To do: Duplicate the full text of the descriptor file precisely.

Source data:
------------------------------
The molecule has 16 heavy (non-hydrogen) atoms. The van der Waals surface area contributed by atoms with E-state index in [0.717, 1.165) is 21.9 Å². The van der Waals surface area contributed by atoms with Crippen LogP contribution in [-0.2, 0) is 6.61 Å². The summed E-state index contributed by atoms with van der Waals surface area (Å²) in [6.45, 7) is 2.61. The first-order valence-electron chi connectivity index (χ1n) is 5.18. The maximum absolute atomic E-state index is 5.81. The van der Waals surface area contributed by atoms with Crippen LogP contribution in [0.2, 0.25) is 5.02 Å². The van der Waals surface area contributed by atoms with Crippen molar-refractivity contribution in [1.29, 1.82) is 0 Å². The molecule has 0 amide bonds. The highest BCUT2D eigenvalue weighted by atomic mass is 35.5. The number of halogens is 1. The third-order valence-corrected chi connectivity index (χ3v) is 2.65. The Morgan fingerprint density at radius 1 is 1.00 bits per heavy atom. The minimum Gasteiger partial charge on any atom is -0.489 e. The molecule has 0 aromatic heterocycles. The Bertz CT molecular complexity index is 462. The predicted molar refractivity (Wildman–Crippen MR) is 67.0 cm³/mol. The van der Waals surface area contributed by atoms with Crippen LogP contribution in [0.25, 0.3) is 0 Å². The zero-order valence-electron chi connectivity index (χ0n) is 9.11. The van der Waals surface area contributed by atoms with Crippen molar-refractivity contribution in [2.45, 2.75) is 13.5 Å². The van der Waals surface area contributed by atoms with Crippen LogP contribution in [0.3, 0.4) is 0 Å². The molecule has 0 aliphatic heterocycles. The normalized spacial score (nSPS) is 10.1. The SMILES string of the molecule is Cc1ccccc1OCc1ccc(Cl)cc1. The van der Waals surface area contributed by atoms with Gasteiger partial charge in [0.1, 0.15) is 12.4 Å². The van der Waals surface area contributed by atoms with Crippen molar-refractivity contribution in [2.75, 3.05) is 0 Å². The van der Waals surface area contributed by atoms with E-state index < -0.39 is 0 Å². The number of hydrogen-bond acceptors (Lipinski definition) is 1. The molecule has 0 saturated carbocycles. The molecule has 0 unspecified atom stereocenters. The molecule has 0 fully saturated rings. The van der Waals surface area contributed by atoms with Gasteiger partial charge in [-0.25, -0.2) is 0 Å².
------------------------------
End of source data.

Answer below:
The molecule has 16 heavy (non-hydrogen) atoms. The van der Waals surface area contributed by atoms with E-state index in [0.717, 1.165) is 21.9 Å². The van der Waals surface area contributed by atoms with Crippen LogP contribution in [-0.2, 0) is 6.61 Å². The summed E-state index contributed by atoms with van der Waals surface area (Å²) in [6.45, 7) is 2.61. The first-order valence-electron chi connectivity index (χ1n) is 5.18. The maximum absolute atomic E-state index is 5.81. The van der Waals surface area contributed by atoms with Crippen LogP contribution in [0.2, 0.25) is 5.02 Å². The van der Waals surface area contributed by atoms with Crippen molar-refractivity contribution in [1.29, 1.82) is 0 Å². The molecule has 0 amide bonds. The highest BCUT2D eigenvalue weighted by atomic mass is 35.5. The number of halogens is 1. The third-order valence-corrected chi connectivity index (χ3v) is 2.65. The Morgan fingerprint density at radius 1 is 1.00 bits per heavy atom. The minimum Gasteiger partial charge on any atom is -0.489 e. The molecule has 0 aromatic heterocycles. The Bertz CT molecular complexity index is 462. The predicted molar refractivity (Wildman–Crippen MR) is 67.0 cm³/mol. The van der Waals surface area contributed by atoms with Crippen LogP contribution in [0.25, 0.3) is 0 Å². The zero-order valence-electron chi connectivity index (χ0n) is 9.11. The van der Waals surface area contributed by atoms with Crippen molar-refractivity contribution in [2.45, 2.75) is 13.5 Å². The van der Waals surface area contributed by atoms with Crippen LogP contribution in [0.3, 0.4) is 0 Å². The molecule has 0 aliphatic heterocycles. The normalized spacial score (nSPS) is 10.1. The SMILES string of the molecule is Cc1ccccc1OCc1ccc(Cl)cc1. The van der Waals surface area contributed by atoms with Gasteiger partial charge in [0.1, 0.15) is 12.4 Å². The van der Waals surface area contributed by atoms with Crippen molar-refractivity contribution in [2.75, 3.05) is 0 Å². The van der Waals surface area contributed by atoms with E-state index < -0.39 is 0 Å². The number of hydrogen-bond acceptors (Lipinski definition) is 1. The molecule has 0 saturated carbocycles. The molecule has 0 unspecified atom stereocenters. The molecule has 0 fully saturated rings. The van der Waals surface area contributed by atoms with Gasteiger partial charge in [-0.25, -0.2) is 0 Å².